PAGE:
Another year, another compensation report on the top salaries of people working in nonprofits. GuideStar does an enormous service, of course, in compiling all the statistics for this every year. The data will show where your salaries stand relative to similar organizations of similar size in similar geographies, and such data should definitely be available to nonprofits. It is a starting point. But something is missing—no fault of the report’s authors, but reflective of nonprofits as a sector and the issues we choose to address. 

As in compensation studies of years past, the authors have in their executive summary documented the gender gap in nonprofit CEO positions. Not only do women get paid less than men for their work on like organizations, but their presence in leadership gets more and more sparse the higher the annual budget of the organization (and the top salary) gets. The report shows that the gender salary gap ranged from 11 percent for CEOs at organizations with budgets of $250 thousand to close to 23 percent at organizations with budgets between $25 million and $50 million.

Geography was, as usual, critical to salary levels. For the ninth consecutive year, CEOs in Washington, D.C., brought in the highest salaries among 20 metropolitan statistical areas. Portland, Oregon CEOs were paid the least, although when cost of living is figured in, Oakland CEOs had the lowest purchasing power.

What this report does not and cannot cover due to the nature of current data collected in 990s is the question of leader-to-lowest-paid-worker ratios. Salary equity in nonprofits is something that even the most damning of newspaper exposés of nonprofit CEO compensation rarely address. Clearly, the wealth divide is one of the most high tension issues of the decade; that makes it potentially moveable, but the nonprofit sector, though it may participate in discussions of salary ratios for the for-profit sector, has not generally taken the issue up as its own.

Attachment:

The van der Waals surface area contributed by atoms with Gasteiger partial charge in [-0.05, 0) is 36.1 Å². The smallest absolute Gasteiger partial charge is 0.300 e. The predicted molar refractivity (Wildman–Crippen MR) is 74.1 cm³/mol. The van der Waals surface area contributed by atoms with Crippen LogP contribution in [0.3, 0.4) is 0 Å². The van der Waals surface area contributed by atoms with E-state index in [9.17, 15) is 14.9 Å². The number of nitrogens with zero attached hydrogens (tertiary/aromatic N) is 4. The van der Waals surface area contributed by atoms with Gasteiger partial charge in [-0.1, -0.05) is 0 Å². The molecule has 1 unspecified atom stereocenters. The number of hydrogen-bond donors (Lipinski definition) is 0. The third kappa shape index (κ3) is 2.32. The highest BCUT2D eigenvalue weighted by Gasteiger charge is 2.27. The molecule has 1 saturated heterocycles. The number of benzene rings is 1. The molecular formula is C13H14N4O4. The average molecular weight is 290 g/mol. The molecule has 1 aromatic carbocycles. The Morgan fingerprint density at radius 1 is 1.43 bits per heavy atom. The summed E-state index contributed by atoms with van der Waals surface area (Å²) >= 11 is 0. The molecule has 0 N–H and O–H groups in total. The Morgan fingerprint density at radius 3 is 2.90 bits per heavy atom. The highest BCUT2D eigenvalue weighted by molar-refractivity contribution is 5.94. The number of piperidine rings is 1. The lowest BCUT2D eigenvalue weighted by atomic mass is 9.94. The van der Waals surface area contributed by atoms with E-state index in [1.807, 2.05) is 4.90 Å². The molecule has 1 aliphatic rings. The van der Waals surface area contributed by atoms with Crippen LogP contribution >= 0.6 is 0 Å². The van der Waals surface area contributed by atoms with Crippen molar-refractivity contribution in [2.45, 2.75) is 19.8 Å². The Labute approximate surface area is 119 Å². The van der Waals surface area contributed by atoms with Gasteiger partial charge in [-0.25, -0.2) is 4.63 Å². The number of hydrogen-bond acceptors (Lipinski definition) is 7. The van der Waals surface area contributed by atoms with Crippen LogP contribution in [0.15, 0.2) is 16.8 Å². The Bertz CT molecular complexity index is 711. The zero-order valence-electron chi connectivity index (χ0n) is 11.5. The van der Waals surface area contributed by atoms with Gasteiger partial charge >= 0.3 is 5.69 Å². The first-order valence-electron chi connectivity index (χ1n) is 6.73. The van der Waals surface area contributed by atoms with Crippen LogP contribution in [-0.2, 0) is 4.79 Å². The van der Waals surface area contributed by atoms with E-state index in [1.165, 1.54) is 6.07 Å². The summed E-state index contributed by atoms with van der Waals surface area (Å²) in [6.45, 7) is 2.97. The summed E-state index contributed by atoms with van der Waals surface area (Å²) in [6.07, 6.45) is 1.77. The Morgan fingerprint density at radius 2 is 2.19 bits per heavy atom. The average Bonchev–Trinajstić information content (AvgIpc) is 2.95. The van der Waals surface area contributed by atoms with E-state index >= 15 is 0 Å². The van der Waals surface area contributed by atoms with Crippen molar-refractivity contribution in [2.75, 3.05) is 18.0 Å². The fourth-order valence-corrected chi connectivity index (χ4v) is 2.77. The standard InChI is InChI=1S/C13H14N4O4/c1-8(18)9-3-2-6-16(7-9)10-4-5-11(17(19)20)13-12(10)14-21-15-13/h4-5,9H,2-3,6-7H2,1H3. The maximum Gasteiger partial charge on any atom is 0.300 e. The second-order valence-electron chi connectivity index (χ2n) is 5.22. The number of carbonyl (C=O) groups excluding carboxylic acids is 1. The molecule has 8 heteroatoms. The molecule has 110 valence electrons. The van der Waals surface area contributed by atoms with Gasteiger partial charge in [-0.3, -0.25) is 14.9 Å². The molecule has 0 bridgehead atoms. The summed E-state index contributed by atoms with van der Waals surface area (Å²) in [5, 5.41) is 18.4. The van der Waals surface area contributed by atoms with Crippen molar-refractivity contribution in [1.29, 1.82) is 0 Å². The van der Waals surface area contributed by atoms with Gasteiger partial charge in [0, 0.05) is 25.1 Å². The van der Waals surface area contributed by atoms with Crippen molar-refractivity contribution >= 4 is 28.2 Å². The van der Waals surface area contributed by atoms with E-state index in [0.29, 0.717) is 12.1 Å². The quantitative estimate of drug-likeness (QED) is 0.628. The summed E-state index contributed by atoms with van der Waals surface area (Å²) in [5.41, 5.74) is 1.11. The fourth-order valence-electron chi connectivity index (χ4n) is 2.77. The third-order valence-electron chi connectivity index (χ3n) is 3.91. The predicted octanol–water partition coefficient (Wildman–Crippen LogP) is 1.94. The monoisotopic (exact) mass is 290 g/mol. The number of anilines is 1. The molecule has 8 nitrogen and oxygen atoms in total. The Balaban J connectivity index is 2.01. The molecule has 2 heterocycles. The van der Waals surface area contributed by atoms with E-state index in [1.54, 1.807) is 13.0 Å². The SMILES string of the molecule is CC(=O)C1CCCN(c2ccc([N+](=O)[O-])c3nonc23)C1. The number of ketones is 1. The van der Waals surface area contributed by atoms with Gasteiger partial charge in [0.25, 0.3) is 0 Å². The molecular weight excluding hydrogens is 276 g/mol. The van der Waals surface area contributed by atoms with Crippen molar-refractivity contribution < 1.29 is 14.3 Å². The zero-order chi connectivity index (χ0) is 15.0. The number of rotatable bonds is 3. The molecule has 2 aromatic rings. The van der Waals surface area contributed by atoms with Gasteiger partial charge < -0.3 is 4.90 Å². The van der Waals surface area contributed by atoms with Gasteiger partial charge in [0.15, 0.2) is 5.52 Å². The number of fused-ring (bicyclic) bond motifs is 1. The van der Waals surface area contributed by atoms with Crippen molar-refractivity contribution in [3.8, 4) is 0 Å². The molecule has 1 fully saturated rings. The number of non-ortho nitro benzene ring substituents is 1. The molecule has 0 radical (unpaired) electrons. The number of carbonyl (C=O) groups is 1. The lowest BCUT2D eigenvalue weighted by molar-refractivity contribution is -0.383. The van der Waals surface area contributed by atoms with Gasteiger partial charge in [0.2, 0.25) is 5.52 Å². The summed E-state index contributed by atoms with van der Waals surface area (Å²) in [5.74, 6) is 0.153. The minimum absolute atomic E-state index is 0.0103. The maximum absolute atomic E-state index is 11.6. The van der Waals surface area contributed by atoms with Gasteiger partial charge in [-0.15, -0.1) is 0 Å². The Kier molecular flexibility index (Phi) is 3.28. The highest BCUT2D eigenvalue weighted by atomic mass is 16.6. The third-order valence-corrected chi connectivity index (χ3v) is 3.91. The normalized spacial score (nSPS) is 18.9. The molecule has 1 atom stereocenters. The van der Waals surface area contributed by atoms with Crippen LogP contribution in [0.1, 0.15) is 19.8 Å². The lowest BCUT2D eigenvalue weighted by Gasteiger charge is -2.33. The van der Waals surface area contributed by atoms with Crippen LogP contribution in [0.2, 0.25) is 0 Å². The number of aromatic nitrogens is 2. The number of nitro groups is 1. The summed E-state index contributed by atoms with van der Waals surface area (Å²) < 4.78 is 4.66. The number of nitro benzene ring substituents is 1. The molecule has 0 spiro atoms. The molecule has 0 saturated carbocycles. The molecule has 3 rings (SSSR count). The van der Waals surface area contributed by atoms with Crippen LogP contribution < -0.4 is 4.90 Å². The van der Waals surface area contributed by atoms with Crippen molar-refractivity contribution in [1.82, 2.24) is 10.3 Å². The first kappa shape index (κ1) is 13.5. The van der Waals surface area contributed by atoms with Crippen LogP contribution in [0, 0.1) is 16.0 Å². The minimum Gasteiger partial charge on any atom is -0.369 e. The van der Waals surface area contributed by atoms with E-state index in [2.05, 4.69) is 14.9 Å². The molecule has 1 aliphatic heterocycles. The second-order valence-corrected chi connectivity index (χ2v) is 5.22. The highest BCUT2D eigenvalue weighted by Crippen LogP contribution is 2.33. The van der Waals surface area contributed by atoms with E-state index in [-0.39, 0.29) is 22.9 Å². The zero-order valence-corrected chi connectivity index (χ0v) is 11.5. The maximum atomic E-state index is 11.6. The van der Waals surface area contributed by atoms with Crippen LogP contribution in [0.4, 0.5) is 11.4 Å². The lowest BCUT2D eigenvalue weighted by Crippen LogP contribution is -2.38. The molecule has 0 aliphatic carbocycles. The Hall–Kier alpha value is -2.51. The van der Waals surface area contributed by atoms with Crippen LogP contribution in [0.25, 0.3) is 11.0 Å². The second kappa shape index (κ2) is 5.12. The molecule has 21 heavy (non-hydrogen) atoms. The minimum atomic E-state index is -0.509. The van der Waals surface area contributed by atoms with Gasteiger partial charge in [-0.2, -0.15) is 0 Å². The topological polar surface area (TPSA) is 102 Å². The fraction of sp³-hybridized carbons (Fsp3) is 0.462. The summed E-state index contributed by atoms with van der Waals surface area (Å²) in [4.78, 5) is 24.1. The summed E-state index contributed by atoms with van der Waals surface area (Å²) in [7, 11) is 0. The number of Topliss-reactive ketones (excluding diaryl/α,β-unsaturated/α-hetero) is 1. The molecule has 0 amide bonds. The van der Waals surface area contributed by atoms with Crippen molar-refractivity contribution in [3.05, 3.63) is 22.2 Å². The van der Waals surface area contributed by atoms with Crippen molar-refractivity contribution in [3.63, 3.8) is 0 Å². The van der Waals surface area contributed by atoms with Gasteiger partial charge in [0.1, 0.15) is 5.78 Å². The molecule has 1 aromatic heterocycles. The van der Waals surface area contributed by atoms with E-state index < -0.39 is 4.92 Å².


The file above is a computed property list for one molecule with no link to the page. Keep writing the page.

Should this sector more thoughtfully declare itself as supportive of a reasonable ratio between highest- and lowest-paid workers? And shouldn’t it establish a measurable standard of practice that will make the sector beacons for the issue? Or will we just wait around to be dragged kicking and screaming into an issue that we should, by rights, lead on—by example, as well as by word? There are pushes abroad to have charities be transparent about ratios. In public policy, the exploration of salary ratios as a benchmark is also catching on. The Dodd-Frank financial reform law includes a requirement for public companies to disclose their CEO-to-worker pay ratios, but today, nearly three years after the law passed, the Securities and Exchange commission still hasn’t put the rule in place.

The ratio question is creeping up on the world and nonprofits have taken no leadership in it. Sometimes they’ve even engaged in secrecy rather than transparency about their own pay scales. They are on record in some locations as asking for special dispensation in the paying of minimum wage.

Let’s see some leadership here, Independent Sector and National Council of Nonprofits! It will accrue, in the end, to building our public image as a sector.